Even Children Have a Gender Wage Gap. Call It the Allowance Gap.

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April 24 2014 10:45 AM

Even Children Have a Gender Wage Gap. Call It the Allowance Gap.

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Politicians can help fix the wage gap, but fixing the allowance gap depends on parents.

Photo by Mandel Ngan/AFP/Getty Images

The gender pay gap, it seems, starts in elementary school. That's according to this Bryce Covert–penned roundup of research on children, chores, and allowances at ThinkProgress. Boys are more likely to get an allowance, with 67 percent of boys polled saying they get an allowance versus 59 percent of girls. Even when girls do get an allowance, it's generally lower on average than what boys get. This is all despite the fact that girls, on average, do more chores around the house. The message we're sending to kids from day one is that girls are simply worth less:

But unfortunately, it’s not likely because boys do more chores. One study found that girls do two more hours of housework a week than boys, while boys spend twice as much time playing. The same study confirmed that boys are still more likely to get paid for what they do: they are 15 percent more likely to get an allowance for doing chores than girls. A 2009 survey of children ages 5 to 12 found that far more girls are assigned chores than boys. A study in Europe also found fewer boys contribute to work around the house.
And it’s not just that boys are more likely to be paid by their parents, but they also get more money. One study found that boys spent just 2.1 hours a week on chores and made $48 on average, while girls put in 2.7 hours to make $45. A British study found that boys get paid 15 percent more than girls for the same chores.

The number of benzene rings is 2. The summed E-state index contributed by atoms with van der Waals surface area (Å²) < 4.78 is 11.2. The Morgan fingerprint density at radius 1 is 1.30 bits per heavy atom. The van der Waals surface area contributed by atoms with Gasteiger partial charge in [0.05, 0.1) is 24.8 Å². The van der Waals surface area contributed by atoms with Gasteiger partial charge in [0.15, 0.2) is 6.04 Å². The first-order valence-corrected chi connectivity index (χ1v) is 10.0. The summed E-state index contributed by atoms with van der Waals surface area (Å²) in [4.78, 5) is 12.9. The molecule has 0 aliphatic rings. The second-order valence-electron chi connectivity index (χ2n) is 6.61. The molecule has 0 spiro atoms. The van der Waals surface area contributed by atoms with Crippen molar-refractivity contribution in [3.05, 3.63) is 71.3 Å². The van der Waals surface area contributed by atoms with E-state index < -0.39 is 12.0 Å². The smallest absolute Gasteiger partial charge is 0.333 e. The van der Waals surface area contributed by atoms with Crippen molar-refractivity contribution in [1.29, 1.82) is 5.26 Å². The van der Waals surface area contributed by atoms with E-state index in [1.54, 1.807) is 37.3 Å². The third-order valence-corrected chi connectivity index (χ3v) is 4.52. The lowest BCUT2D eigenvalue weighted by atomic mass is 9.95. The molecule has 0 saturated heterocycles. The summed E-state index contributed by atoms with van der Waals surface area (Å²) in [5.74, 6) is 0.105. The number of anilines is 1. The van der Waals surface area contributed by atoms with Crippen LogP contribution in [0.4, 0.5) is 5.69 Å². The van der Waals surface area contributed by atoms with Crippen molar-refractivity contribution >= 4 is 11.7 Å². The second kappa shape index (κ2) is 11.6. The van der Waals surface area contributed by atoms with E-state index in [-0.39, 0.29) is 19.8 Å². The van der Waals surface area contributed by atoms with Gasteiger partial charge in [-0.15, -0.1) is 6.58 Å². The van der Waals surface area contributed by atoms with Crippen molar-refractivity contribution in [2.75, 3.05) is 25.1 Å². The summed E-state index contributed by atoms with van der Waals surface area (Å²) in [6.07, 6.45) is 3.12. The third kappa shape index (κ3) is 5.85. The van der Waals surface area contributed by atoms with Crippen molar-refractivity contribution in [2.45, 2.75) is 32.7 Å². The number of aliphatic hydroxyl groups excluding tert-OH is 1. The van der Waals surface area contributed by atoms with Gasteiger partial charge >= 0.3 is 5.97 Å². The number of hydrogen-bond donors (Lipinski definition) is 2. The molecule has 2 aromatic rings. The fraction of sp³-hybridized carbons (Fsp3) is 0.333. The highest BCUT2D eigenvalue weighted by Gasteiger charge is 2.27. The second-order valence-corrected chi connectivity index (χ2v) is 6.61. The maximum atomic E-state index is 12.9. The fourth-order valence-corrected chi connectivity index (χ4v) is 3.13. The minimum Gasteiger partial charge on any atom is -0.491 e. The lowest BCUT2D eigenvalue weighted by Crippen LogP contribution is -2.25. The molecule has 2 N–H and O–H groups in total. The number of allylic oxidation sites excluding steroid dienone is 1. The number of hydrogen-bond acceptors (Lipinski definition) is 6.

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To be clear, I doubt that deliberate sexism is playing a role in the allowance gap. Few, if any, parents are sitting a son and daughter down and saying that they think the boy is worth more so he will be getting more money for fewer chores. The allowance gap is likely the result of unconscious bias in how kids are socialized. Parents don't realize they expect girls to pitch in around the house more, but that expectation—as any girl who finds herself pressed into doing dishes while male relatives gather around the TV can attest—gets conveyed all the same.

Nor is it particularly surprising to find that parents give boys more money. In our culture, and in much of Western Europe, there's a tendency to treat boys as if they're a little more adult than girls at the same age. Girls are often coddled and assumed to be more innocent than boys, so it follows that parents would also assume they have less need of walking-around cash. Hopefully this news will cause some parents to pause and reassess all the subtle ways girls are still told they're worth less than boys and take measures to correct the problem. 

Amanda Marcotte is a Brooklyn-based writer and DoubleX contributor. She also writes regularly for the Daily Beast, AlterNet, and USA Today

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